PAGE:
“…I listened to a CD called Shamanic Navigation by John Perkins. In it he talks about the Swa (sic) people of the Amazon. These are indigenous people who’ve lived in the Amazon rain forest for thousands of years. They tell us that in their society men and women are considered equal but very different. Man, they say, has a destructive nature: it is his job therefore to cut down trees when firewood or canoes are needed. His job also to hunt down and kill animals when there is need for more protein.  His job to make war, when that becomes a necessity. The woman’s nature is thought to be nurturing and conserving. Therefore her role is to care for the home and garden, the domesticated animals and the children. She inspires the men.  But perhaps her most important duty is to tell the men when to stop.

“It is the woman who says: Stop. We have enough firewood and canoes, don’t cut down any more trees. Stop. We have enough meat; don’t kill any more animals. Stop. This war is stupid and using up too many of our resources. Stop. Perkins says that when the Swa (sic) are brought to this culture they observe that it is almost completely masculine. That the men have cut down so many trees and built so many excessively tall buildings that the forest itself is dying; they have built roads without end and killed animals without number. When, ask the Swa (sic), are the women going to say Stop?”

pp. 59-60, in essay All Praises to the Pause; The Universal Moment of Reflection
in We are the Ones We have been Waiting For:  Inner Light in a Time of darkness — Meditations (2006)

A Mayan Tale of Ecstasy, Time, and Finding one’s True Form
by Martin Prechtel
2nd edition, 2005

A retelling of a Mayan tale, with three interpretations. A bonus for climate folks is that one of the interpretations is about the fresh water cycle.

c. “Funded Sovereignty”: Universal basic income for self-governing
I cannot repeat this insight about democracy frequently enough. It comes from a Native American scholar’s 2000 book on the Iroquois League. It means that our primary job as U.S. voters is to be active participants in our government(s) — local, state, national. It also means that (a) we should be paid for that job, and (b) that the work week (controlled by private corporations) should accommodate that job.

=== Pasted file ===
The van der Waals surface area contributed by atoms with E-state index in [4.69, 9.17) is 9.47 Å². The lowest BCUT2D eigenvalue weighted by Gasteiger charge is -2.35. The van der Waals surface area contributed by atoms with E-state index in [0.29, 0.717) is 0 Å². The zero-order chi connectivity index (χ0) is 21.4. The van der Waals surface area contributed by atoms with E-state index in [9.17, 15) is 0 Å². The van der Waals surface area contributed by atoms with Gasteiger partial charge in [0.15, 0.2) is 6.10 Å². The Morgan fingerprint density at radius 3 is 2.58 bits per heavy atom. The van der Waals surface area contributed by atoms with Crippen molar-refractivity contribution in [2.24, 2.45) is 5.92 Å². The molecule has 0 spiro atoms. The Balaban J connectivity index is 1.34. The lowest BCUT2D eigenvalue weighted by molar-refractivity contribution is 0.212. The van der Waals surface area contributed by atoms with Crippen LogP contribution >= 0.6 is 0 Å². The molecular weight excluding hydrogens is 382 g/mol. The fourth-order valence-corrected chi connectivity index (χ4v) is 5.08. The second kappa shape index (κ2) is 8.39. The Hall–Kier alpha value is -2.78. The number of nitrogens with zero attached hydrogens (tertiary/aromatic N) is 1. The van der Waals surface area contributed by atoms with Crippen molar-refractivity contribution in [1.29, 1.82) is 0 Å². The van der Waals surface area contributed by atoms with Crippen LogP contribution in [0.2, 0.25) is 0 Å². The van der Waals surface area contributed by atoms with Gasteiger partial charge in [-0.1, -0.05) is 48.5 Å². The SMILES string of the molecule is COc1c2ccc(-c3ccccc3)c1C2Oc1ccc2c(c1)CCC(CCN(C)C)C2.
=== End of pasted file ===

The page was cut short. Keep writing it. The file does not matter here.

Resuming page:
The short version: 
“It is this mismatch of popular but unfunded sovereignty bound to the naked exploitation of capitalism that is short-circuiting American Ne” gashasde”’sa’  today, subverting the political will of the people through the undue economic pressures exerted by a financially privileged elite.” 

The long version:
“It is interesting to me that, in all of the debate furiously raging ever since Bruce Johansen’s Forgotten Founders (1982) rubbed academia’s nose in the fact that the authors of the U.S. Constitution had been strongly influenced by the Iroquoian Great Law, few have noticed the main disparity between Iroquoia and the United States. It was not the political presence or absence of women, or trial by jury, or a standing army, or any of a dozen other, readily spotted political differences that marked the distinction. It was, instead, the failure of the Founding Fathers also to adopt and adapt the Iroquoian system of grass-roots economics that complemented its political base of Ne” Gashasde”’sa’ (popular sovereignty).  

“The true failure of the resultant hybrid lay in the unthinking assumption by the Founding Fathers that European war-lord economics and Haudenosaunee Ne” gashasde”’sa’ could operate in harness without the plunder economics of Europe throwing the political system of  Ne” Gashasde”’sa’ into disarray. By furthermore ignoring the sibling principles of Ne” Sken’no” (Health) and Ne” Gai’ihwiio (Righteousness) as practical tools of economic prosperity (as opposed to mere moralistic pieties), the Founding Fathers sabotaged hopes for real participatory democracy by writing the proprietary economics of Europe into their Constitution. It is this mismatch of popular but unfunded sovereignty bound to the naked exploitation of capitalism that is short-circuiting American Ne” gashasde”’sa’  today, subverting the political will of the people through the undue economic pressures exerted by a financially privileged elite. No such unbalancing access waspossible in the prototype, however, for the clan level where Ne” Gashasde”’sa’ was fomented was also the level at which the confederated economy was managed. Power, will, and weal did not trickle down in Iroquoia; they percolated up.”  

pp. 212-13, Iroquoian Women: The Gantowisas (2000)
by Barbara Alice Mann, Prof. of Humanities at University of Toledo
Member of the Bear clan, Seneca nation
Gantowisas = clan mothers, indispensable women, mature women acting in public authority